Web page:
Facts emerging about the new shelter were troublesome. The shelter was large; it would serve 500-600 men per year which could create loitering around the neighborhoods and park. On “white flag nights” men would be admitted without a government-issued photo ID and would be accepted overnight even if they were drunk or high. A study of arrest records revealed the existing downtown shelter had the 2nd highest number of arrests for the five year prior to the study. IFC published flawed crime studies by Christa G. Polczynski Olson which were missing crime in key areas, confused the actual locations of key sites, and concluded that the location with the highest rate of sexual crimes in Chapel Hill is in a particular location which she did not know is actually the Chapel Hill Police station.
The Homestead Park Area residents did not anticipate the extreme to which IFC and many of its supporters would falsely paint the neighbors as being against the plight of homeless people rather than concerned citizens who had questions and issues with the site as well as the concentration of similar facilities. The neighbors wanted to talk transparently about risks and assurances, but IFC chose instead to denigrate the neighbors. Homestead Park Area residents concerns were labeled as “fear” despite the fact that downtown merchants and Franklin Street visitors have complained for years about crime, panhandling, loitering and aggressive behavior.
More Problems with the Site
Men who are on the NC sex offender registry often have difficulty finding housing. The downtown homeless shelter accepts homeless men who are on the registry and this shelter also serves as a registry address for these individuals. NC law requires all sex offenders “at all times, have an ‘address’ of some sort, even if it is a homeless shelter.”
The new men’s shelter is located within 1,000 feet of two child care facilities. Sex offenders are not permitted to live near child care facilities. These rules pose multiple problems for homeless men and the community. Sex offenders cannot participate in IFC’s transitional housing program so there will be nowhere for them to go in Orange County. IFC says they won’t house homeless offenders on white flag nights but since they don’t require government issued ID’s (IFC will give its clients IFC-made ID’s) these laws cannot be enforced. This leaves offenders out in our community or near childcare facilities if they choose to use the shelter.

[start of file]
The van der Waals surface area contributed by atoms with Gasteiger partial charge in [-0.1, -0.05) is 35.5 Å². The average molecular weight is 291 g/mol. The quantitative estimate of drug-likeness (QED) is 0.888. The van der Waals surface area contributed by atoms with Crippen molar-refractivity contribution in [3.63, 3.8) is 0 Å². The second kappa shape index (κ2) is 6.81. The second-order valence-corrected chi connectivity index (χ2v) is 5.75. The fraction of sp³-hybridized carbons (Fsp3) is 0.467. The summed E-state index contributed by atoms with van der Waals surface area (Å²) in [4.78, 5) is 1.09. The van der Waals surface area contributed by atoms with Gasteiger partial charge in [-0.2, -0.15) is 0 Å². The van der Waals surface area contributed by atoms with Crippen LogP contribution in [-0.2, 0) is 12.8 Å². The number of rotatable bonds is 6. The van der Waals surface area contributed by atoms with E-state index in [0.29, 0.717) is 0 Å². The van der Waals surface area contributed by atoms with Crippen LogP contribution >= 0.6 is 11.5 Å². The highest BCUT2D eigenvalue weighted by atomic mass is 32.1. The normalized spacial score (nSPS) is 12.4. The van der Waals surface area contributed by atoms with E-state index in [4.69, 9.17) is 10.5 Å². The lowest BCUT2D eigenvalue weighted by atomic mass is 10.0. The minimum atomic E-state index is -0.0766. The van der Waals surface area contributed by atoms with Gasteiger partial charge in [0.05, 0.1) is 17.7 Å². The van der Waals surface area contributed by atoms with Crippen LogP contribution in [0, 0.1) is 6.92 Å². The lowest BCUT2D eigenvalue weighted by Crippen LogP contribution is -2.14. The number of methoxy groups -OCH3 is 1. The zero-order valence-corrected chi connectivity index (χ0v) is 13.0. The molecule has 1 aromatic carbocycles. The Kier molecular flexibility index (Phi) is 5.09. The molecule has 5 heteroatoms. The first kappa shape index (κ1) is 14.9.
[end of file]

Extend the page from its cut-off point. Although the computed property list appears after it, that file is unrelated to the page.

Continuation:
Fait Accompli – the SUP Approval
The new men’s homeless shelter was a done deal back in 2008 when it was announced, but the Special Use Permit (SUP) approval was the final step IFC needed to build the new shelter. On May 5th 2011, area residents filled town hall and provided significant evidence trying to convince town leaders to site the facility or at least the emergency shelter portion in another part of town since Homestead Park already had other at-risk facilities. Over 1,200 Homestead Park Area residents signed a position asking town council to find a better site for the new shelter. IFC hired a lawyer to refute the facts and diminish neighbor concerns. There was little debate and town leaders asked few questions because they had made up their minds long before the SUP evidence was presented.
SUPs contain stipulations defining the allowed use of the property and any mitigation which must occur. The neighbors submitted stipulations to be added which they drafted with the help of an attorney who possessed the appropriate expertise, but these stipulations were ignored by planning staff and council.
In the agenda published two business days before the final hearing, the town council added a resolution to create a “good neighbor plan” to assure neighbors the new facility would be well run with a level of transparency. However, council allowed the neighbor plan to be completely controlled and written by the developer. This plan was never voted on by the committee and provided no protections for Homestead Park Area residents. Town council promised the neighbors that IFC would be held to the same standards as any other developer, but council would not dream of giving any other developer complete control of such a document.
One participant summed up the concerns of the neighbors during council review of IFC’s neighbor plan: “What if, against all good intentions, something bad happens? What is IFC promising the neighbors that it will do?” The answer is nothing.
On June 11, 2011 the developer’s permit to build the new shelter was approved.
Since the approval of the shelter, there has been a disconnect between IFC and the county organizations who determine homeless needs. IFC made it perfectly clear that it intends to provide emergency shelter only as an interim solution. However, these organizations continue to consider IFC as permanently providing mens emergency shelter beds. These organizations need to acknowledge in their plans that IFC has asked for another facility to handle emergency shelter requirements and need to start planning for a permanent emergency shelter.
Neighbors presented evidence at both of the Special Use Permit quasi-judicial hearings.
ABetterSite reflects upon the backroom deal and failed public processes that resulted in Homestead Park neighbors hosting all overnight at-risk facilities in 1/5 of a square mile in our 400 square mile county with no mitigation of risk and no future fair share policies.
Our "Lessons Learned" is a must-read for citizens who are trying to navigate town and political processes.
IFC's Neighbor Plan
We want to share the lessons that we learned and start a conversation about how Chapel Hill can improve its public process, both for publicly funded and private projects.
In addition to documenting the unfinished business and the facts about this particular project and process, we provide useful information for other citizens and neighborhoods in their attempt to be heard and represented.
Nothing is more powerful than hearing the story first hand, complete with detailed facts and records.
May 2018 Update: IFC Reneges on Promises - Proposes Changing from a Transitional Shelter to 100% Emergency Shelter AND proposes EXPANSION.
The neighbors hoped the plan would:
◦ Stop deferring substantive issues from the SUP process
◦ Provide a level of confidence by defining mitigation for impacts and situations where things do not go as planned